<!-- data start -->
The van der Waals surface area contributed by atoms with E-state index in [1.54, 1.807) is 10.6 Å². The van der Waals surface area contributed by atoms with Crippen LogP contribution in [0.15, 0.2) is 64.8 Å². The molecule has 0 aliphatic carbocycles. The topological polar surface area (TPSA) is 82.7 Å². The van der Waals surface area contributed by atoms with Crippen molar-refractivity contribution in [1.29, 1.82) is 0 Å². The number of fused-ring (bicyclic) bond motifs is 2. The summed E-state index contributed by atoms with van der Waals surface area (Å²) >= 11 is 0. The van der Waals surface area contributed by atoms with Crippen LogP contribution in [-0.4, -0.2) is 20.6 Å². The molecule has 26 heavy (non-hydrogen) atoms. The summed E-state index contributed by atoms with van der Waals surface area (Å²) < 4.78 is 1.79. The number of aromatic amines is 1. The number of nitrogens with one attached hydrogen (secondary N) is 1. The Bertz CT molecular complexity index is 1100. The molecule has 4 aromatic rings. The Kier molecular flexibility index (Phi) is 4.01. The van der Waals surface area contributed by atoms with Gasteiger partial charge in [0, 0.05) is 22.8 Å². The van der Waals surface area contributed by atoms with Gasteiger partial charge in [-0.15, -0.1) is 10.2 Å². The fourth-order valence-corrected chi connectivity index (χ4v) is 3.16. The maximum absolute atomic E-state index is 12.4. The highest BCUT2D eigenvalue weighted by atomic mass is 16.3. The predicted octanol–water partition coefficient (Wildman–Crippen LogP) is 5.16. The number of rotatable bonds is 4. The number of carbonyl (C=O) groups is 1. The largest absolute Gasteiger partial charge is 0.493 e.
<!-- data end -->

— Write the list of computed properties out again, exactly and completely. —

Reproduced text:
The van der Waals surface area contributed by atoms with E-state index in [1.54, 1.807) is 10.6 Å². The van der Waals surface area contributed by atoms with Crippen LogP contribution in [0.15, 0.2) is 64.8 Å². The molecule has 0 aliphatic carbocycles. The topological polar surface area (TPSA) is 82.7 Å². The van der Waals surface area contributed by atoms with Crippen molar-refractivity contribution in [1.29, 1.82) is 0 Å². The number of fused-ring (bicyclic) bond motifs is 2. The summed E-state index contributed by atoms with van der Waals surface area (Å²) >= 11 is 0. The van der Waals surface area contributed by atoms with Crippen LogP contribution in [-0.4, -0.2) is 20.6 Å². The molecule has 26 heavy (non-hydrogen) atoms. The summed E-state index contributed by atoms with van der Waals surface area (Å²) < 4.78 is 1.79. The number of aromatic amines is 1. The number of nitrogens with one attached hydrogen (secondary N) is 1. The Bertz CT molecular complexity index is 1100. The molecule has 4 aromatic rings. The Kier molecular flexibility index (Phi) is 4.01. The van der Waals surface area contributed by atoms with Gasteiger partial charge in [0, 0.05) is 22.8 Å². The van der Waals surface area contributed by atoms with Gasteiger partial charge in [-0.15, -0.1) is 10.2 Å². The fourth-order valence-corrected chi connectivity index (χ4v) is 3.16. The maximum absolute atomic E-state index is 12.4. The highest BCUT2D eigenvalue weighted by atomic mass is 16.3. The predicted octanol–water partition coefficient (Wildman–Crippen LogP) is 5.16. The number of rotatable bonds is 4. The number of carbonyl (C=O) groups is 1. The largest absolute Gasteiger partial charge is 0.493 e.